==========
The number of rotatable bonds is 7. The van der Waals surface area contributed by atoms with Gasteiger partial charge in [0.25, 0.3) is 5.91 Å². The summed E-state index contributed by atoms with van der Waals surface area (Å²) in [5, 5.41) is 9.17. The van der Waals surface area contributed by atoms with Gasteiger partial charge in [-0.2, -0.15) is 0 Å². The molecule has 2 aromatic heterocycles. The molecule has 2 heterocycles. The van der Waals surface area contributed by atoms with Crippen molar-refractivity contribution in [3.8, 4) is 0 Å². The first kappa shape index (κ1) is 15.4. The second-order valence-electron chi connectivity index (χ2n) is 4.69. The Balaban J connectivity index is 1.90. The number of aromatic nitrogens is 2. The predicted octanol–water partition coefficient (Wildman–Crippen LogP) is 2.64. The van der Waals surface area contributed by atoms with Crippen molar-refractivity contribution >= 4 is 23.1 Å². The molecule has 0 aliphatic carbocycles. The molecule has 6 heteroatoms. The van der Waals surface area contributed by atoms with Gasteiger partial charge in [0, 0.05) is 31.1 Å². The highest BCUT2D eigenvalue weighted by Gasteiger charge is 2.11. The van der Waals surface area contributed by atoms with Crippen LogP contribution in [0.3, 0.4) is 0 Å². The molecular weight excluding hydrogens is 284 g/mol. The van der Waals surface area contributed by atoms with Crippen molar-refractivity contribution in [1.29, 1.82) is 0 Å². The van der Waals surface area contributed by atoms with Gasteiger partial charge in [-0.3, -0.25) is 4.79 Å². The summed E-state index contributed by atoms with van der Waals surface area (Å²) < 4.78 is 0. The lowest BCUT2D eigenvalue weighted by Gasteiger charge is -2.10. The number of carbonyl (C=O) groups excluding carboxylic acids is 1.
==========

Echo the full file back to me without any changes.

The number of rotatable bonds is 7. The van der Waals surface area contributed by atoms with Gasteiger partial charge in [0.25, 0.3) is 5.91 Å². The summed E-state index contributed by atoms with van der Waals surface area (Å²) in [5, 5.41) is 9.17. The van der Waals surface area contributed by atoms with Gasteiger partial charge in [-0.2, -0.15) is 0 Å². The molecule has 2 aromatic heterocycles. The molecule has 2 heterocycles. The van der Waals surface area contributed by atoms with Crippen molar-refractivity contribution in [3.8, 4) is 0 Å². The first kappa shape index (κ1) is 15.4. The second-order valence-electron chi connectivity index (χ2n) is 4.69. The Balaban J connectivity index is 1.90. The number of aromatic nitrogens is 2. The predicted octanol–water partition coefficient (Wildman–Crippen LogP) is 2.64. The van der Waals surface area contributed by atoms with Crippen molar-refractivity contribution >= 4 is 23.1 Å². The molecule has 0 aliphatic carbocycles. The molecule has 6 heteroatoms. The van der Waals surface area contributed by atoms with Gasteiger partial charge in [0, 0.05) is 31.1 Å². The highest BCUT2D eigenvalue weighted by Gasteiger charge is 2.11. The van der Waals surface area contributed by atoms with Crippen LogP contribution in [0.3, 0.4) is 0 Å². The molecular weight excluding hydrogens is 284 g/mol. The van der Waals surface area contributed by atoms with Crippen molar-refractivity contribution in [1.29, 1.82) is 0 Å². The van der Waals surface area contributed by atoms with Gasteiger partial charge in [-0.3, -0.25) is 4.79 Å². The summed E-state index contributed by atoms with van der Waals surface area (Å²) < 4.78 is 0. The lowest BCUT2D eigenvalue weighted by Gasteiger charge is -2.10. The number of carbonyl (C=O) groups excluding carboxylic acids is 1.